Public opinion on biomedical research: The interplay of partisanship and beliefs about science
Tags: February 21, 2014| Last updated:
Last updated: February 21, 2014
Depending on the subject, political leaders, the scientific community and the public at large can be in sync or at loggerheads — and sometimes both. In an analysis of nearly 12,000 peer-reviewed studies on climate change, more than 97% of those that took a position found that humans were driving global warming. Yet public opinion on the question remains mixed, often driven by political polarization. Research has shown that science has become increasingly driven by politics in the United States: In 1974, conservatives showed the highest level of trust in science of any ideological group, but this trust fell steadily the next quarter-century, and by 2010 was the lowest of all political groups.
Teasing out the sources of such shifts and splits is challenging. A 2013 study in Public Opinion Quarterly found that interest groups can have very different attitudes from the public at large, and that if policymakers are guided by those groups, they “might actually come down on the wrong side of an issue in most cases.” Research in Psychological Science measured subjects’ opinions on a range of issues — including Social Security, taxes and carbon cap-and-trade — and found that simply asking them to explain complex systems causes them to moderate extreme positions.
Political scientist Dietram A. Scheufele has explored the role of “framing” in how the public understands and reacts to scientific issues, be it in the media, Congress or online comment threads — one person’s “rescue package” is another’s “bailout”; one side talks about “gun control” while another prefers “gun safety”; abortion activists dutifully line up in “pro-life” or “anti-choice” camps. A 2012 metastudy showed that such mental models can perpetuate misinformation, even when it’s corrected. The theory of “cultural cognition,” explored by Yale’s Daniel Kahan, suggests that individuals will interpret evidence, no matter how well supported by science, in ways that reinforce their connections to those with whom they share a worldview.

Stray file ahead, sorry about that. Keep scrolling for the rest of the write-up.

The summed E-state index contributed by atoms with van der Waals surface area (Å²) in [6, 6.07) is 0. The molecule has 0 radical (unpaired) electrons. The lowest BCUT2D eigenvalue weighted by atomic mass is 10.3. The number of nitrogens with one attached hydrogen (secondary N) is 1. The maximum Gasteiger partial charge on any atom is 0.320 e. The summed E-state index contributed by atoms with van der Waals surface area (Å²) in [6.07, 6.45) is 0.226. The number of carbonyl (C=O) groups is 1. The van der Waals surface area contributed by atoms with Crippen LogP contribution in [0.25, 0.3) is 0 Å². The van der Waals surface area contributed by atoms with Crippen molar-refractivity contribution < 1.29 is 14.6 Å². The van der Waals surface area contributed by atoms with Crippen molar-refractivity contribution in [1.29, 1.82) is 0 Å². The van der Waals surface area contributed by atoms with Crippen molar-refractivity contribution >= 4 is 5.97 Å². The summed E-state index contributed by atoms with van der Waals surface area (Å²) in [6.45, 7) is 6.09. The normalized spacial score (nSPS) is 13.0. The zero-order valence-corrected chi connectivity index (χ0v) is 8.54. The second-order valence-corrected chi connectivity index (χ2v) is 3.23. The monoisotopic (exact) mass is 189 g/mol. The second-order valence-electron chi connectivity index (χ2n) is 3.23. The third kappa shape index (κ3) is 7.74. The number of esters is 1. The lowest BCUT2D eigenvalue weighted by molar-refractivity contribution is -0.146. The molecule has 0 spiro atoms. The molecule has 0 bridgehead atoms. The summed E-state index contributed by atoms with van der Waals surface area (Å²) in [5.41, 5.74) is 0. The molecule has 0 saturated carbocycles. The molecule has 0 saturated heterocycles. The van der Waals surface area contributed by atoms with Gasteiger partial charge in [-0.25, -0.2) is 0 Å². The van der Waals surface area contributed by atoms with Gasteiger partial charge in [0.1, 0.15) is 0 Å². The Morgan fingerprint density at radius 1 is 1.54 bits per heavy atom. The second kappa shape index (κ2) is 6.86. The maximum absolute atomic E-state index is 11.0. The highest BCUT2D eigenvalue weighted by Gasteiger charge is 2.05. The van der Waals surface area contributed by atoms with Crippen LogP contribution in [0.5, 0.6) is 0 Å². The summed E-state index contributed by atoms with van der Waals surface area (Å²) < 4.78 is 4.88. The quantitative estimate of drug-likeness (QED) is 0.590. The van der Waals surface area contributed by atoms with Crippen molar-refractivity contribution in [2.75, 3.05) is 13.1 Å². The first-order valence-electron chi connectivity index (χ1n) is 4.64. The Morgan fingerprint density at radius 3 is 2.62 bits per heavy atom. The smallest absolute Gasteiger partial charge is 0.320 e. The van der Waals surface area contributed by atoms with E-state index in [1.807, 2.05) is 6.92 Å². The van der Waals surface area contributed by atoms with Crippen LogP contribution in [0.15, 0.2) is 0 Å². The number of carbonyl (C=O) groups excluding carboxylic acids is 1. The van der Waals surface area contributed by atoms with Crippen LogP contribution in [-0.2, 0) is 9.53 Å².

A 2014 study published in PLoS ONE, “Understanding Public Opinion in Debates over Biomedical Research: Looking beyond Political Partisanship to Focus on Beliefs about Science and Society,” looks specifically at Americans’ support for embryonic stem cell research and the relative influence of political partisanship and individuals’ core attitudes toward science. The scholars — Matthew Nisbet of American University and Ezra M. Markowitz of Columbia University — base their work on a nationally representative survey of 8,105 people collected between 2002 and 2010. Factors analyzed included respondents’ partisan identity, race, religion, self-rated scientific knowledge and attitude toward abortion.
The study found that respondents tended to fall in one of four broad groups:
- “Scientific optimists” made up 35.9% of the respondents. They had the highest levels of education and income and believed “strongly in the link between science and social progress.” While trending slightly Democratic, their partisan identity is almost perfectly split between the left and right. Overall they were the most moderate in their political outlook and almost all supported abortion rights. Of this group, 74% either favored or strongly favored embryonic stem cell research.
- Individuals described as “scientific pessimists” constituted 23.3% of those surveyed. They tended to be less educated and have lower incomes than “scientific optimists”; they tended to be more female and from minority backgrounds. They too were split along party lines, but were often ideologically moderate or conservative. They “have reservations about the moral boundaries that might be crossed by scientists and are more likely to oppose advances in biomedical research.” Only 40% favor stem-cell research.
- About a quarter of those surveyed (24.6%) were considered “conflicted.” Their backgrounds were similar to pessimists, but they tended to be older than other groups. “Though they are ambivalent about the impacts of science on society, they appear open to accepting the arguments of scientists and advocates who emphasize the benefits of research.”
- Finally, the “disengaged” appear to lack a clearly formed understanding of the impacts of science and technology on society. They were found to be most susceptible to partisan cues when forming, holding or changing opinions on scientific issues.
Overall, political partisanship affected respondents’ opinions on stem-cell research, but other factors played key roles.
- Attitudes toward embryonic stem cell research were most influenced by individuals’ core beliefs about science and society. Its effect outweighed factors such as partisanship, political ideology, religion and an individual’s views on abortion. As opposed to simplistic partisan divides, core beliefs about science and society are “likely to be more stable over time, less volatile, and have greater predictive power in assessing public opinion and in pro-actively addressing sources of contention or controversy.”